Obviously, once a decision has been made, it will need to be implemented in a timely manner in order for it to be able to actually take effect. It does no good to quickly make a decision if you are then going to take your time implementing your choice – so get right down to business on putting this decision to work once you have gone through the first two steps of the model. As you are thinking about the various decisions you can make, the implementation phase is something that should always be in the back of your mind. After all, it isn’t going to be an effective decision if you aren’t able to implement it quickly to rectify the situation.

Implementing the Decision

Only those choices that are going to work in the practical application of implementation will be successful in the end.

The Importance of Training

Since you aren’t going to always have time to make important decisions over the course of days or weeks, you want to train yourself and your team to act quickly when necessary. By planning out some training sessions where you run through a variety of potential scenarios and situations, you may be able to ‘see the future’ and improve your performance when an emergency decision does arise.

This kind of training is rather popular in the business world, and for good reason. To go through this process, you are going to need to create a number of various potential scenarios that you could encounter in your specific business. Obviously, these scenarios should be ones that would limit you in terms of the time you would have to make a decision – they should be matters that will have to be settled in just minutes. If possible, it is a great idea to simulate the situations that you have created so yourself and your team can go through the process of having to figure out how to solve specific problems in a quick and efficient manner. Periodic training on the art of the quick decision just might save your business in a big way down the line when something does come up that requires a quick and correct choice.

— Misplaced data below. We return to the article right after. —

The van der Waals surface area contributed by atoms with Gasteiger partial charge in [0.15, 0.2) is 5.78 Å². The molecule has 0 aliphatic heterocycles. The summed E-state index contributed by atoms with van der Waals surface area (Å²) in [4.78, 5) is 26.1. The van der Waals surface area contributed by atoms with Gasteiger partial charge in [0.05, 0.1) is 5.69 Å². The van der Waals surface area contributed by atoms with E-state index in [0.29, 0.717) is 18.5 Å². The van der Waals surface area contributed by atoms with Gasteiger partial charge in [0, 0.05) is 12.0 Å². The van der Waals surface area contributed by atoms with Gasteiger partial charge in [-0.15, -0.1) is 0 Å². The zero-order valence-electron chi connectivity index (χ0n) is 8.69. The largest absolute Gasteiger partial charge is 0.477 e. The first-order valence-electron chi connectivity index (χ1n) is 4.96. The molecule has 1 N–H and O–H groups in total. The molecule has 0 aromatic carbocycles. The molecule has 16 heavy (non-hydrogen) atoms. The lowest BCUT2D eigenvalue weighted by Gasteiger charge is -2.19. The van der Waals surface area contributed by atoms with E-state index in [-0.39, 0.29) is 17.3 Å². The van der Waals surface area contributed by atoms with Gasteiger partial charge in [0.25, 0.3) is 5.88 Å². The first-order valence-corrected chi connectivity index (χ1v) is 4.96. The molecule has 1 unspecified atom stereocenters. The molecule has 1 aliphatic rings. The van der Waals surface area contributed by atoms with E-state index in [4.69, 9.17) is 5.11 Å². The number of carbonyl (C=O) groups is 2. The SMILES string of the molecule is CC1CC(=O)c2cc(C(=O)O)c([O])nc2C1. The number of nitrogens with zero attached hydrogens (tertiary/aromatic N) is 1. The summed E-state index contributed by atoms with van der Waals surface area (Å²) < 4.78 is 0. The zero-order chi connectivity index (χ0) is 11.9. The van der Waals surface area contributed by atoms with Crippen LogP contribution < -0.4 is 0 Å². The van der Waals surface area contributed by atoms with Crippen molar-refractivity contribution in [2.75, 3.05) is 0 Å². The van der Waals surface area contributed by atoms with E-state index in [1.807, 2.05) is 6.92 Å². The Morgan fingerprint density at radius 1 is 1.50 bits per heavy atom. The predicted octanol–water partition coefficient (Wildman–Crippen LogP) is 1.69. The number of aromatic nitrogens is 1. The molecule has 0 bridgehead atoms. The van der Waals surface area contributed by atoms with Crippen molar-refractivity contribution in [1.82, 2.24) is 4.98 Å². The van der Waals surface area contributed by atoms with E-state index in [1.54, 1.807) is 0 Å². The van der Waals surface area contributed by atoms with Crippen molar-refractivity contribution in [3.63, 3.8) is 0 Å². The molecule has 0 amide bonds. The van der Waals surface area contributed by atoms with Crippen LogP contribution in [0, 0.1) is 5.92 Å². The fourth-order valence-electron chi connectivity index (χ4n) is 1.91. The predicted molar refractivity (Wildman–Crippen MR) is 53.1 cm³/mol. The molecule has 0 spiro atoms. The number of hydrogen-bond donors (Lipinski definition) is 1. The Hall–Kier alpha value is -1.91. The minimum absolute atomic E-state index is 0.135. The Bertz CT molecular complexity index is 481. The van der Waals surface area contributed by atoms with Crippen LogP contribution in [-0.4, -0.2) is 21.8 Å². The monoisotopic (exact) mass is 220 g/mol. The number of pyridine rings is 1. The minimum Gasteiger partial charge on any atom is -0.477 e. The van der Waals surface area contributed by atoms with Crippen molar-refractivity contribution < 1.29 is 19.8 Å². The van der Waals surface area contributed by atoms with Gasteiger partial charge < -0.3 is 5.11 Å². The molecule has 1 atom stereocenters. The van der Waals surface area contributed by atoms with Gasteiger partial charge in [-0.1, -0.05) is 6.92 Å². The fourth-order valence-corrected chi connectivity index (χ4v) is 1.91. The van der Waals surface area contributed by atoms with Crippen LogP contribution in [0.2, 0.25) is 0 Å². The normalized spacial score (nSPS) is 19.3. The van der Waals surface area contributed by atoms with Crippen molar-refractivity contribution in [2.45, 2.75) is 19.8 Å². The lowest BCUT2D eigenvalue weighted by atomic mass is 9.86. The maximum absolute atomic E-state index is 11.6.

The Importance of Training

The Recognition-Primed Decision Model is a simple outline of how you can go about the process of making decisions, but it is highly useful nonetheless. Teach yourself how to respond appropriately under pressure when you face a decision that has to be made quickly and you will be a better owner or manager for the experience. Good decisions are at the heart of successful business, and occasionally those decisions will need to be made in a hurry – the RPD Model can help you do so properly.

Key Points

  • Recognition-primed decision (RPD) is a decision making approach that functions well in situation where a quick decision is essential, goals poorly defined, and information is incomplete.
  • Decisions are based on a mental model that has been developed through experience rather than by considering a series of alternative courses of action.
  • The mental model used is based on cues and indicators that let them recognise patterns.
  • Based on these patterns and the decision they have to make, the decision maker will select the first course of action that is not rejected. This is known as an ‘action script’.
  • This action script is run through a mental simulation and if the decision maker considers the action script will achieve the goal then they go ahead.
  • If not, they alter the action script and consider the modified version. If they don’t think it will work, they discard it completely and choose another action script.
  • As people develop more expertise in their field, their ability to use RPD successfully improves because they are better able to correctly recognize the salient features of a problem and model viable solutions.